Loxodes rex– The ‘King’ of Tropical Microbes
Our next instalment of the ‘Photo of the Week’ series features Hunter N. Hines’s image of the freshwater species Loxodes rex. The series is a weekly instalment, which features an image taken by our fantastic BU staff and students. The photos give a glimpse into some of the fascinating work our researchers have been doing across BU and the wider community.
Loxodes rex is a flagship freshwater ciliate species, a large eukaryotic organism that is a single cell. The photomicrograph is an image taken in Florida (USA), using 100x magnification. This species was long believed to exist only in Tropical Africa.
This research into flagship species in new global regions questions the ideas of microbial biogeography and dispersal. This species is 1,200µm long (1.2 millimetres!) and visible to the naked eye. The large mouth is at the top left of the image and you can see numerous food items within the cell. The many lines running down the cell are ciliary rows, which are used for swimming.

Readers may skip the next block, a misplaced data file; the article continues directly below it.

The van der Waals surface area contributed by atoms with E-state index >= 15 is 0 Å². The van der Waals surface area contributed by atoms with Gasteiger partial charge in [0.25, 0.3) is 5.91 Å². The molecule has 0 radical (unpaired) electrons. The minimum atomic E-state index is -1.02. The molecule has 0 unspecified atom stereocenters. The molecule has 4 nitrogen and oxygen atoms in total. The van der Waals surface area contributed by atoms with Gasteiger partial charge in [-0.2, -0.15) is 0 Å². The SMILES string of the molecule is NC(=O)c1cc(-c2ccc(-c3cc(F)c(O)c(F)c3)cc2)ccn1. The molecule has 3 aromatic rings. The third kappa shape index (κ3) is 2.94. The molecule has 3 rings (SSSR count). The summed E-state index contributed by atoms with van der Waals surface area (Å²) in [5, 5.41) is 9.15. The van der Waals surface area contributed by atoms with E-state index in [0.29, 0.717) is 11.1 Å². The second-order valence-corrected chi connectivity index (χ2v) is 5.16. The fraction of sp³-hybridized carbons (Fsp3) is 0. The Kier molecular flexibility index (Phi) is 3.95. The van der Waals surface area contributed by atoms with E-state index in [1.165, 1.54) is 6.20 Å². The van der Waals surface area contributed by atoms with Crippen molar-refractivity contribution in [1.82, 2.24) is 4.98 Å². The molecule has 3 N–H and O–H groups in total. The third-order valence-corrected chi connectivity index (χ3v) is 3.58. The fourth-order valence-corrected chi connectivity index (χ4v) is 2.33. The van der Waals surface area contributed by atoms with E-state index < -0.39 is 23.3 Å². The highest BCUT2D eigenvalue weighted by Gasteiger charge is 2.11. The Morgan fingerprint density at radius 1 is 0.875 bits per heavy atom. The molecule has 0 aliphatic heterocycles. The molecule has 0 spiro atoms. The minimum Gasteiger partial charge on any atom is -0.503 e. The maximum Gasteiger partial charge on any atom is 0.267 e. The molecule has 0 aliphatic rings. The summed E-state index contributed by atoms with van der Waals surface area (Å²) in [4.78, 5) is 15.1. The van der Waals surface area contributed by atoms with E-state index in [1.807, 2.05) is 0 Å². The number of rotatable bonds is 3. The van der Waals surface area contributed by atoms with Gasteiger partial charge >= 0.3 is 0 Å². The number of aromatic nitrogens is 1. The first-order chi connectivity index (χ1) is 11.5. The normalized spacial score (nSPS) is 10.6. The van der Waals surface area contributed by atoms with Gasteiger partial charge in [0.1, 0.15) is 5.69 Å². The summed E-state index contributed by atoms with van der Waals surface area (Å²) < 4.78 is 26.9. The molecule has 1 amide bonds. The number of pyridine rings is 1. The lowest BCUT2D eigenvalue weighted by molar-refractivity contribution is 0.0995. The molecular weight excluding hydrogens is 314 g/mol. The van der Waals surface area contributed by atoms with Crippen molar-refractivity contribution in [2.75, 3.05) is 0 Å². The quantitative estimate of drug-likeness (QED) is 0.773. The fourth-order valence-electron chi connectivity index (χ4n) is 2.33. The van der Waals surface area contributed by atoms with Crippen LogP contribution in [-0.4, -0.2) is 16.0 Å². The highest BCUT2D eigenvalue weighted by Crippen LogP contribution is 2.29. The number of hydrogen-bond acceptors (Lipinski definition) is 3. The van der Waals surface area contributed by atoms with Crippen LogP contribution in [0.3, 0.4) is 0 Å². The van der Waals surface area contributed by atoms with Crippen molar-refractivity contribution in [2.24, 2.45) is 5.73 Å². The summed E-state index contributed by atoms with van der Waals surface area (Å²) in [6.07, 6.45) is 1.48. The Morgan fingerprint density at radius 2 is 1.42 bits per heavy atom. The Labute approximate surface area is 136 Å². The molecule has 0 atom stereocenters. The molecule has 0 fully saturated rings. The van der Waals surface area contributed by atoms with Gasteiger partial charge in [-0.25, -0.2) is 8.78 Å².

Further research into the project will reveal more flagship species in novel regions, and could uncover species which are new to the science world.
If you’d like find out more about the research or the photo itself then please contact Hunter.
This photo was originally an entry to the 2017 Research Photography Competition. If you have any other questions about the Photo of the Week series or the competition please email firstname.lastname@example.org